Getting vs. Staying Wealthy

There are a million ways to get wealthy today and limited ways to stay wealthy. As a point of reference, consider that 40% of publicly traded companies effectively lose all their value over time, and the annual Forbes 400 wealthiest individuals list has about a 20% turnover each decade (not including transfers due to death or estate planning).

There are two different skills involved with getting money compared to keeping money.

Getting money involves putting yourself out there, taking risks, and jumping on opportunities. Keeping money involves some frugality and healthy fear that what you have can be taken away.

There is humility in recognizing that some of what you have made is partially attributed to factors outside yourself.

Getting wealthy is less about investment returns or income. It has more to do with your savings rate (earning or keeping more than you spend). A generation ago, the U.S. experienced an oil production crisis. We were outspending our oil production, which was using up our reserves. Stopping oil spending alone was not going to solve the problem due to how oil and gas had changed society. The fastest way out of this predicament was to reduce consumption and increase our efficiency.

Our consumption never stopped, but the rate of spending decreased, and our efficiency increased. What happened was large investments in more fuel-efficient cars, a social campaign to encourage riding bikes and public transportation, and raising awareness of our individual responsibility to this “overspending.”

Staying wealthy comes down to three important things:

  1. Don’t risk more than you can afford to lose or that you can cover by liquidating growth assets to meet a financial surprise.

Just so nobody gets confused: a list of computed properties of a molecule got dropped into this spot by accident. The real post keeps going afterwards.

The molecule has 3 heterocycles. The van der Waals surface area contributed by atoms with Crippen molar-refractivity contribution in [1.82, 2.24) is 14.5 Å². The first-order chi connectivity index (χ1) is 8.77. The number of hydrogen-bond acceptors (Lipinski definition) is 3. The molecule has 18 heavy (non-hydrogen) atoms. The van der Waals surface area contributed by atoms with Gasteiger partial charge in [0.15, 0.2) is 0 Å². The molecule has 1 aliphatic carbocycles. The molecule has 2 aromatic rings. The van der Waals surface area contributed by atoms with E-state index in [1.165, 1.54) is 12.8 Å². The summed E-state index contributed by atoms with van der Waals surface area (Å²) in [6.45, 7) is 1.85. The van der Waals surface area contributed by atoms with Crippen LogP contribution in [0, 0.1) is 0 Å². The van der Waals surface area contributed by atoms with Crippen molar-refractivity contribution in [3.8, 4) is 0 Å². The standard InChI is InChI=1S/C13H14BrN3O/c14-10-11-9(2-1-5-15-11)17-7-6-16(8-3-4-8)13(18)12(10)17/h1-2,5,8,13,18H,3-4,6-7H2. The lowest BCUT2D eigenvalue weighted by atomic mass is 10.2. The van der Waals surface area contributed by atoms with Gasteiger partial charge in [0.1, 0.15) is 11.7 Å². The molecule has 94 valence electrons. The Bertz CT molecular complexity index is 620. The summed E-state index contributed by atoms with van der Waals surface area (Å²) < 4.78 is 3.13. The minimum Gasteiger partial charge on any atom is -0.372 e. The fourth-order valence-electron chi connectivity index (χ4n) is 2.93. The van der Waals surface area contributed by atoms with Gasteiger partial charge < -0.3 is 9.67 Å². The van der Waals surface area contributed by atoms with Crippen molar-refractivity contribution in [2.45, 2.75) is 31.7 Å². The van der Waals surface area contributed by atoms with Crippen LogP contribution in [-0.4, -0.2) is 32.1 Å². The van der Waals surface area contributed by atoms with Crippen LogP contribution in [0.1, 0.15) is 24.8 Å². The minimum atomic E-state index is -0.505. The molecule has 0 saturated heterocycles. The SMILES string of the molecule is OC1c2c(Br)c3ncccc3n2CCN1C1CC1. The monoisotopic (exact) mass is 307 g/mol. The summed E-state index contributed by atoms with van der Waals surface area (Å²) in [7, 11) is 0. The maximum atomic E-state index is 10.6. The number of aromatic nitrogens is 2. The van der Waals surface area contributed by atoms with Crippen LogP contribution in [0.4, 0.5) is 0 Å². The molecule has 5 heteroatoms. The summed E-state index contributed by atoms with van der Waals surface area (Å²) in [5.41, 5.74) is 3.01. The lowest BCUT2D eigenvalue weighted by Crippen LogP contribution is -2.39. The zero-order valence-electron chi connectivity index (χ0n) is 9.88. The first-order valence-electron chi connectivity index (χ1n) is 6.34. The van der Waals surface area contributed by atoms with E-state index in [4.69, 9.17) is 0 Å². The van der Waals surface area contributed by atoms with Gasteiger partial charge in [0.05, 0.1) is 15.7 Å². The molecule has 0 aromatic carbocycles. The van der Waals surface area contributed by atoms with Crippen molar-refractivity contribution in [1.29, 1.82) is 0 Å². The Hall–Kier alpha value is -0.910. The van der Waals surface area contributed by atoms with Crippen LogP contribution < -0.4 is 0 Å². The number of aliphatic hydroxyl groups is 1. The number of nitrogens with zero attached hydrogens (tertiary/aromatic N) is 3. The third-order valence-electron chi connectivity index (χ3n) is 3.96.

2. Things don’t always go as planned. Build a margin of safety with room for error.
  3. Maintain a two-headed personality: optimistic of the future, with a healthy paranoia that the short term will involve downturns and challenge your optimism.A key trait for long-term success, financial and otherwise, is a survival mentality. Long-term success is not a result of brains, insight, or a growth mindset, but more of a belief that yesterday’s success does not guarantee tomorrow’s success.

Parting Words of Wisdom

The Psychology of Money taught me that our behavior with money is more important than our intelligence about finance.

A few final takeaways:

  1. Be careful who you praise, admire and look down on.
  2. Focus less on specific individuals and case studies, and look more to broad patterns.
  3. When judging people (and ourselves), remember that some people are born into families that encourage education. Some into war situations. Some into flourishing economies. And some into destitute places and circumstances. We can’t control where we come from, but it shapes who we become.
  4. Not all success is due to hard work, and not all poverty is due to laziness.
  5. The power of compounding is more dramatic than we realize.

I’ll leave you with a quote from the book that I think of often:

“Financial success is not a hard science. It’s a soft skill, where how you behave in more important than what you know.” – Morgan Housel